This is something I’ve been wondering about for a long time… I’ve never really seen it discussed, outside of questions on what to feed micro-mini-snakes like newborn garters or egg eaters.
So… what would hatchlings of larger species (by which I mean heavy-bodied, constrictor types—bp sized and up) be eating in their first year of life, out in the wild? In captivity, the universal answer seems to be a graduating scale of pinkies, fuzzies, hoppers, etc., but how would something like a month-old bp survive a trip into a mouse/rat nest, where a defensive mother and her brood would be waiting for it? There might be an occasional bird pushed from the nest, or even a rejected rat pup, but how could there be enough to sustain a growing python? Would they be eating bugs, like a lot of young colubrids do? If so, why isn’t that common practice in captivity? (I’d think the relatively huge intake of fat from rodents would be unnatural, to something predisposed to taking insect protein.)
If anyone could clear this up for me, I’d appreciate it so much!
I think that juvenile BPs are supposed to feed mostly on small birds in the wild. How they get to them, I have no idea. Given that they’re nocturnal, they may eat small birds like finches as they roost in low-lying vegetation at night.
for baby garters, small feeder fish like young guppies or worms like red wrigglers can be an option.
Weirdly… I would very much not want insects to be something to be recommended as a starter food. At least outside of breeders selling their own animals.
Can you imagine the influx of people trying to only keep their snakes on crickets? We have enough problems with people who only want to feed beardies veggies because they hate bugs. Or people wanting to feed obligate carnivores like cats a vegan diet. I’ve seen this kind of thing working big box pet stores, a small pet store for a bit and working as a vet tech.
Oh, interesting… Why aren’t birds (like quail) a more common option for younger bps, then? Because it would be harder to transition them to rodents later? Or would there be long-term nutritional issues?
I couldn’t work in a pet store. I just couldn’t. The first time someone asked me where to find “vegan cat food”, I would lose it. That’s like… one of my biggest triggers. Straight up animal abuse, and should be illegal to even attempt to feed a cat that way, imho. I’m a very chill person in general… until someone tries converting an obligate carnivore to veganism to appease their own sense of morality. I’m a vegetarian myself, and just barely outside the lines of vegan… but to try to force another species to adhere to a diet plan completely inappropriate for them, out of some warped sense of moral superiority… is completely abhorrent to me. I had no idea people did that to beardies, too! Poor little guys! Why don’t they just get an actual herbivore, like an uromastyx (or for mammals, a rabbit or similar)?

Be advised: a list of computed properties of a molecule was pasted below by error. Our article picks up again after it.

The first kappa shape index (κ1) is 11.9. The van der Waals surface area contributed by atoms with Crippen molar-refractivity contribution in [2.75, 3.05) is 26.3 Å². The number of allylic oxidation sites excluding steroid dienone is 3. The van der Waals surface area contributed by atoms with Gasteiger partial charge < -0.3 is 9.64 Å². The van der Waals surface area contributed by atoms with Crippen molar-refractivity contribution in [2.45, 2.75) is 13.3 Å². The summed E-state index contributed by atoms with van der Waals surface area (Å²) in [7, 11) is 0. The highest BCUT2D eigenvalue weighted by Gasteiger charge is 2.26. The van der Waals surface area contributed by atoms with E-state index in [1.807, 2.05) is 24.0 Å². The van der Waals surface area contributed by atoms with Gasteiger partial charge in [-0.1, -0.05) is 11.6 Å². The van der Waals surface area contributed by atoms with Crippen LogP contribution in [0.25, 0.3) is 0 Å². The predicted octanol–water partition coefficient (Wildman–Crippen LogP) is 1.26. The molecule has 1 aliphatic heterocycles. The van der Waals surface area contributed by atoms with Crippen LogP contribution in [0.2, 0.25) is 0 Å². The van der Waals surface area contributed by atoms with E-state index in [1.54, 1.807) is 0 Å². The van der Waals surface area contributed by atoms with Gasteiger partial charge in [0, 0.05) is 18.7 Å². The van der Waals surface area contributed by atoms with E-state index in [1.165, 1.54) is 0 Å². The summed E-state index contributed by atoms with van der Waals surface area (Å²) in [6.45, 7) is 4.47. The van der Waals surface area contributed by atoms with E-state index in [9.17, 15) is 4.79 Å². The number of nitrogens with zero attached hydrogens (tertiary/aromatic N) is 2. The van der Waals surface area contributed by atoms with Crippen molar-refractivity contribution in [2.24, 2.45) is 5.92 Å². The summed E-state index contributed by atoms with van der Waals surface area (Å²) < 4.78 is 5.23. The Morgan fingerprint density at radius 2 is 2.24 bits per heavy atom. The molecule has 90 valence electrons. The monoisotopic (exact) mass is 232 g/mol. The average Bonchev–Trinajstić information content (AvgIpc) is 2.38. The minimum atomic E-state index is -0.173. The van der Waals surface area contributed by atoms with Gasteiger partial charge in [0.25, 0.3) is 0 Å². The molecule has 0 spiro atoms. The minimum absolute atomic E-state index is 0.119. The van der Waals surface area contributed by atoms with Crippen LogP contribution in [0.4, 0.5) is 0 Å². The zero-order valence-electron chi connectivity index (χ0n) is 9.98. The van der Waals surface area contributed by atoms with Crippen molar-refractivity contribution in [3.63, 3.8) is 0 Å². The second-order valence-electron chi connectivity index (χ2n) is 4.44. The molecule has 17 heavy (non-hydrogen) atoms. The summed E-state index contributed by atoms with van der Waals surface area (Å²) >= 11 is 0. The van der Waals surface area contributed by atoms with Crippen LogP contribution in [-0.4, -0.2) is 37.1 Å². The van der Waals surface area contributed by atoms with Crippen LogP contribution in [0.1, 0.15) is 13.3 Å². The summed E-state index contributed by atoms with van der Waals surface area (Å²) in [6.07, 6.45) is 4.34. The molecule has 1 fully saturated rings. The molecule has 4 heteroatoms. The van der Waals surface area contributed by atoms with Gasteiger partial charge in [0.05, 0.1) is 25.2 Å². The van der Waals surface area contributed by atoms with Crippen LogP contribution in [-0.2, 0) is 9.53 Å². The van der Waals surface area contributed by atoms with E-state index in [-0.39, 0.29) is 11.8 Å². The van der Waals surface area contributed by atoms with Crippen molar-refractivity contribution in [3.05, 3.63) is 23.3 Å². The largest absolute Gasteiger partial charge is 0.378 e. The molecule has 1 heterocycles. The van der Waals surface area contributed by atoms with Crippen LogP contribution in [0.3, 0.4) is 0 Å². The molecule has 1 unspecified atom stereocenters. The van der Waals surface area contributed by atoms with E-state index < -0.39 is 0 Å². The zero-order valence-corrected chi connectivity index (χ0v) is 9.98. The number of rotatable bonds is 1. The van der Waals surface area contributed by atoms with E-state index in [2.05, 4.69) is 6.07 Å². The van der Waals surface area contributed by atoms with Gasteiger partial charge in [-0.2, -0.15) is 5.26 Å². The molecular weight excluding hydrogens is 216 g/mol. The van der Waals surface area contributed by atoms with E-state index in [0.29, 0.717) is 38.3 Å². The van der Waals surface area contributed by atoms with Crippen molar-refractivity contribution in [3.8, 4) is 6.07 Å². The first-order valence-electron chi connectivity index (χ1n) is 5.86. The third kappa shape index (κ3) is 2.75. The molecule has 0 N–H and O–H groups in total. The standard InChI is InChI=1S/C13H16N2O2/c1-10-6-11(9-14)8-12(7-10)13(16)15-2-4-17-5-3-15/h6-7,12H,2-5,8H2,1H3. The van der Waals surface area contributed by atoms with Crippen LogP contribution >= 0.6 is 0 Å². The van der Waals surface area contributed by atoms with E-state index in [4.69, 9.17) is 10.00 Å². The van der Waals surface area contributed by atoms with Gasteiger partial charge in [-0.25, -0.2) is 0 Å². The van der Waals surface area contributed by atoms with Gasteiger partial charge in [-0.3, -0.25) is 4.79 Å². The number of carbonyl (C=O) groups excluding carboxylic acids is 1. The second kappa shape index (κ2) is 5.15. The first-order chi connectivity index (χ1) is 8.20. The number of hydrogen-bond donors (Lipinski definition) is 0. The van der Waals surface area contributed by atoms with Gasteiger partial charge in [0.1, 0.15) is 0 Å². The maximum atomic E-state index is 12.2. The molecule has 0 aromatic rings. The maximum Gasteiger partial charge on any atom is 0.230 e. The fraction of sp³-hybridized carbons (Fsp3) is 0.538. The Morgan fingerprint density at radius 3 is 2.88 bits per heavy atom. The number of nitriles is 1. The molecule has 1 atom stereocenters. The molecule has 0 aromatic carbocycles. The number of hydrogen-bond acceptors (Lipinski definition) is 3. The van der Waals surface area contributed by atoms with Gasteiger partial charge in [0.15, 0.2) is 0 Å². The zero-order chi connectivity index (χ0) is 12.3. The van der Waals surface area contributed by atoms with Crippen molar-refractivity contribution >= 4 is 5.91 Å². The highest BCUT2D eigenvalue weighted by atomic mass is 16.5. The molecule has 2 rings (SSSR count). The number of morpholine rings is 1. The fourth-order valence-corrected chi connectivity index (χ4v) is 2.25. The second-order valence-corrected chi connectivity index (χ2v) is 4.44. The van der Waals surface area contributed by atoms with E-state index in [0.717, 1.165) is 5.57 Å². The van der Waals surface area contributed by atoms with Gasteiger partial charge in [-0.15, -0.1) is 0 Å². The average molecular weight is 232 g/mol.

Anyhoo… I can definitely see your concern, there. The thought didn’t really occur to me, since feeding bugs seems more “ick” to me than feeding f/t prey (if all things were equal, and it was down to just preference). Plus, I imagine it would take SO MANY bugs to make enough calories, past the very earliest stages of the snake’s life…
I’ve heard baby corns in the wild feed heavily on lizards (skinks and anoles). Not surprised to hear this behavior in a black rat. I always envisioned them raiding mice and rat nests while mama is away foraging.
Hmm… I kind of wondered about the rat nest thing, too. Would an entire litter of rat pups have enough teeth and claws between them to seriously injure even a big rat snake? By getting at the eyes, maybe? Since the snake would be going in headfirst, potentially into a tight, narrow space where it was difficult to back up or evade attack, wouldn’t the snake’s eyes be in terrible danger? Also, since rats seem to be socially inclined to the extreme… how far away is another rat, at any given time? Could another hear a cry from a pup, head toward it, and enter the fray? I’m not a rat expert at all, so forgive me if these are silly or obvious questions.
Most of the snakes I meet in the wild are at least partial amphibivores. That was something that came as a shock to me about the keeping of snakes as pets—that there aren’t really any good options for f/t feeder frogs. The only commercially available, amphibian-based food I’ve found for reptiles has been Reptilinks, and the ones made of frog just use the legs (there’s also a 50/50 blend with frog legs/whole prey quail, but still…). I was told by Reptilinks customer service that the reason was the difficulty in sourcing reliably safe, disease/parasite-free, whole frogs (whereas the legs came from human-grade restaurant suppliers). Why would no one have started a cottage industry breeding them in-house, freezing them, and selling them the way f/t mice are typically sold? Do they not hold up to the freezing process well?
On that note, a bit tangential… but I read somewhere that the freezing process could destroy B vitamins in canned dog/cat food… If this is true, are pet snakes potentially getting a deficiency of B vitamins? Is there a way to supplement it? I’ve been switching between fresh-out-of-the-can food and f/t food for my blue tongued skink just to be safe (mixed and rotated with other food sources), but is there a reptile-appropriate way to supplement additional B1, outside of a multivitamin? I don’t want to give her too much of everything else, but I’d love to make sure none of her meals are lacking in anything, nutritionally.
Especially since a single tiny anole is like $10 bucks. It really makes me want to setup a huge (like 4x2x6) for like 50 or so anoles so I can have an awesome enclosure and be able to provide cheap, affordable anoles. Too bad that is 5+ years away